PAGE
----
In a move that could change Connecticut's liquor landscape, Gov. Dannel P. Malloy will propose allowing Sunday sales of alcohol at package stores and beer at supermarkets.
The change must be approved by the state legislature, which has repeatedly rejected the idea over the years.
Malloy has changed his position from last year on the highly controversial and heavily lobbied issue. He had said that he would sign a bill for Sunday sales if it was passed by the legislature, but he would not take any positive actions to make that happen. As such, Malloy remained on the sidelines last year, and the bill failed once again.
The difference this year would be a proposal - with the strong backing of the governor's office - to change the long-running state law. The bill's chances of approval will now improve immensely because many members of the Democratic-controlled legislature routinely vote to approve proposals by the Democratic governor.
Carroll Hughes, the chief lobbyist for the Connecticut Package Stores Association, stresses that the prohibition on Sunday is a state liquor law, not a "blue'' law. The blue laws were outlawed in Connecticut more than 30 years ago, allowing the sales of automobiles and numerous other consumer products on Sundays.
Some insiders expected that Sunday alcohol sales would be approved last year because of Malloy's pledge to sign the bill. But Hughes said that Malloy had kept his word in remaining on the sidelines during last year's battle. As such, the package stores lobby was able to beat back the bill in the same way as in the past.
Malloy's senior adviser, Roy Occhiogrosso, said that Malloy made his decision after reviewing the liquor laws and practices in surrounding states of New York and Massachusetts.
"What's driving his perspective on this is that same issue of keeping Connecticut competitive with other states,'' Occhiogrosso told Capitol Watch on Friday afternoon. "For too long, Connecticut just stopped competing. He's doing this for the consumers as well.''
Before deciding how much the state income tax and other taxes would be increased last year, Malloy checked the tax rates in New York and other states. He repeatedly mentioned that analysis during the months leading up to the tax increase - saying that he wanted to keep a lower marginal income tax rate than states like New York and New Jersey.
Malloy will make his announcement on changes in the alcohol laws at 1:30 p.m. Saturday at Enfield town hall - just down the street on Route 5 from the Massachusetts border. Town hall is also within walking distance of a package store owned by Dominic Alaimo, one of the most outspoken proponents of Sunday sales. Another proponent, Jay Hibbard of Distilled Spirits Council of the United States, known as DISCUS, will be at Saturday's press conference.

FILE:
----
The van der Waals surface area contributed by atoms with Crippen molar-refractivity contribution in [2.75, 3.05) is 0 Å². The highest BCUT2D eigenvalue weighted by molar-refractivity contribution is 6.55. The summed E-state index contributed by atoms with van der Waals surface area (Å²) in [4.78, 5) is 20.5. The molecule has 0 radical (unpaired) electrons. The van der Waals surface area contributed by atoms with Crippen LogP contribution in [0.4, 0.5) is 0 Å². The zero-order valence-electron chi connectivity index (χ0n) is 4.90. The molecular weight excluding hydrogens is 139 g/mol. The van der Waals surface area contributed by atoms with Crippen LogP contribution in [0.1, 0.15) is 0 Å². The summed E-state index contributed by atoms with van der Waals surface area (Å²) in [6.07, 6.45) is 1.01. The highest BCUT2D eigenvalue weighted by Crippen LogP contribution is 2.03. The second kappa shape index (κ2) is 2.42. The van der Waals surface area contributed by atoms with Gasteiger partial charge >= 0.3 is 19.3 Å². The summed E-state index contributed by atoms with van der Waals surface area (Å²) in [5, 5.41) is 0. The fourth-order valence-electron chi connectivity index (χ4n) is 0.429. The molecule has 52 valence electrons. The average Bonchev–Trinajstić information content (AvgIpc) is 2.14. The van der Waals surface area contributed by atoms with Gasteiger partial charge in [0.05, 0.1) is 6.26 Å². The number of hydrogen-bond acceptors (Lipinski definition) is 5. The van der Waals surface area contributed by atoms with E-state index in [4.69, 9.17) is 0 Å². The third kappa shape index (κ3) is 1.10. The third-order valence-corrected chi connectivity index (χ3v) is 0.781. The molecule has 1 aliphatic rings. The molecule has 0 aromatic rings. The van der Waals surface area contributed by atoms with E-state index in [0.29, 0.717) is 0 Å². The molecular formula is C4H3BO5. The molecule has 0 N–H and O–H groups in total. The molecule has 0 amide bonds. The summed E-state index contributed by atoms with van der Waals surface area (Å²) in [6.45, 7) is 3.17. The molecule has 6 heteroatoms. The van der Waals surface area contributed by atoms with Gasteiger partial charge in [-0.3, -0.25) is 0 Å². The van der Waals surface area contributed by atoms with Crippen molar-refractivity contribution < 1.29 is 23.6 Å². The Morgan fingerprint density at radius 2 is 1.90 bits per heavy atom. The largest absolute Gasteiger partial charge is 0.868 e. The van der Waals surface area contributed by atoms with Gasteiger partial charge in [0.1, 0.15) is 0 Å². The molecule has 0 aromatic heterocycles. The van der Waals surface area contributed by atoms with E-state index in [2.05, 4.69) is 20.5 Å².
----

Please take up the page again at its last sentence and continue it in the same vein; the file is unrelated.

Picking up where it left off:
Malloy is also considering proposing to allow the package stores to remain open until 10 p.m., rather than the current latest closing time of 9 p.m. The package stores currently have the option to remain open until 9 p.m., but some close at 8 p.m. Supermarkets, by contrast, are always open until 9 p.m.
Malloy's proposals have been percolating in recent months as his staff has studied the issue.
"We've been meeting with the governor's staff over the last couple of months,'' Hughes told Capitol Watch on Friday. "I spoke to the governor in October, and he said everything would be on the table - on different aspects of the industry. Our concern was we didn't want to be the only one on the table. It's a very structured and very controlled industry. We only sell three items - beer, wine, and liquor. The food stores sell 5,000 [items].''
He added, "We were open five or six years ago on Sunday when Christmas and New Year's fell on a Monday. ... We were supposed to do $1 million [in additional state tax revenue] when we went from 8 p.m. to 9 p.m. But my people say we did nothing. ... We know there are days when we could open, but 52 [Sundays] is too many. It artificially increases the store expenses. ... If we lose 300 stores, we are losing 1.5 jobs per store. There is a cascading.''
He noted that consumers who previously came in 10 minutes before the package stores closed at 8 p.m. now come in 10 minutes before the store closes at 9 p.m. It did not increase the overall sales, he said. Massachusetts has 7,000 people per store, and Connecticut has about 3,300 people per store, he said.
Hughes noted that he is not aware of the full extent of Malloy's proposal, which will not be revealed by the governor's office until Saturday. Hughes said the package stores are open to changes as long as they will save jobs and keep the stores open.
"I've found the governor to be a very reasonable person,'' Hughes said. "We all have our roles here. Me, too.''
Hughes said that some package store owners are recent arrivals from Pakistan and India - and are trying to become successful for their children in America.
"The father is working 70-some hours to make sure that kid makes it,'' he said.
After intense lobbying on both sides last year, the issue was blocked once again as a key committee avoided a direct vote on changing the law. The lack of action by the general law committee was important because bills under the committee's authority needed to be acted upon by the committee's deadline.